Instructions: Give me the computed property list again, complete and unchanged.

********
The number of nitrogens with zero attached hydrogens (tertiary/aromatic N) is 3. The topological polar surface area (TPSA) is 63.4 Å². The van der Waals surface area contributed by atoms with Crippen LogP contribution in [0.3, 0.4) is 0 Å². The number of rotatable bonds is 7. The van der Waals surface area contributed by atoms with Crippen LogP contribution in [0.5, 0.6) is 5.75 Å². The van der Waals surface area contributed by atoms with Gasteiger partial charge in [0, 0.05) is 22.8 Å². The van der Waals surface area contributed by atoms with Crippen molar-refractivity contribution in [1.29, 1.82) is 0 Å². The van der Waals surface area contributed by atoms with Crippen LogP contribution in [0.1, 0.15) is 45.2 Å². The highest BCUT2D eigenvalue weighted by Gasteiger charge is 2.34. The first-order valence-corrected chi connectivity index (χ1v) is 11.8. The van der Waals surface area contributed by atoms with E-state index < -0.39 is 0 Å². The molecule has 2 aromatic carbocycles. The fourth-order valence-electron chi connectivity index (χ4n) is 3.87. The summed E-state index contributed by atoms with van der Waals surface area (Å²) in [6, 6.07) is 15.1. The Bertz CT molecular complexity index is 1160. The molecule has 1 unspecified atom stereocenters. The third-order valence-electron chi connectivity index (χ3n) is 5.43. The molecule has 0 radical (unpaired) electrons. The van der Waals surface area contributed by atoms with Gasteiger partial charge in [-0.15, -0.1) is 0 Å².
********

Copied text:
The number of nitrogens with zero attached hydrogens (tertiary/aromatic N) is 3. The topological polar surface area (TPSA) is 63.4 Å². The van der Waals surface area contributed by atoms with Crippen LogP contribution in [0.3, 0.4) is 0 Å². The number of rotatable bonds is 7. The van der Waals surface area contributed by atoms with Crippen LogP contribution in [0.5, 0.6) is 5.75 Å². The van der Waals surface area contributed by atoms with Gasteiger partial charge in [0, 0.05) is 22.8 Å². The van der Waals surface area contributed by atoms with Crippen molar-refractivity contribution in [1.29, 1.82) is 0 Å². The van der Waals surface area contributed by atoms with Crippen LogP contribution in [0.1, 0.15) is 45.2 Å². The highest BCUT2D eigenvalue weighted by Gasteiger charge is 2.34. The first-order valence-corrected chi connectivity index (χ1v) is 11.8. The van der Waals surface area contributed by atoms with E-state index < -0.39 is 0 Å². The molecule has 2 aromatic carbocycles. The fourth-order valence-electron chi connectivity index (χ4n) is 3.87. The summed E-state index contributed by atoms with van der Waals surface area (Å²) in [6, 6.07) is 15.1. The Bertz CT molecular complexity index is 1160. The molecule has 1 unspecified atom stereocenters. The third-order valence-electron chi connectivity index (χ3n) is 5.43. The molecule has 0 radical (unpaired) electrons. The van der Waals surface area contributed by atoms with Gasteiger partial charge in [-0.15, -0.1) is 0 Å².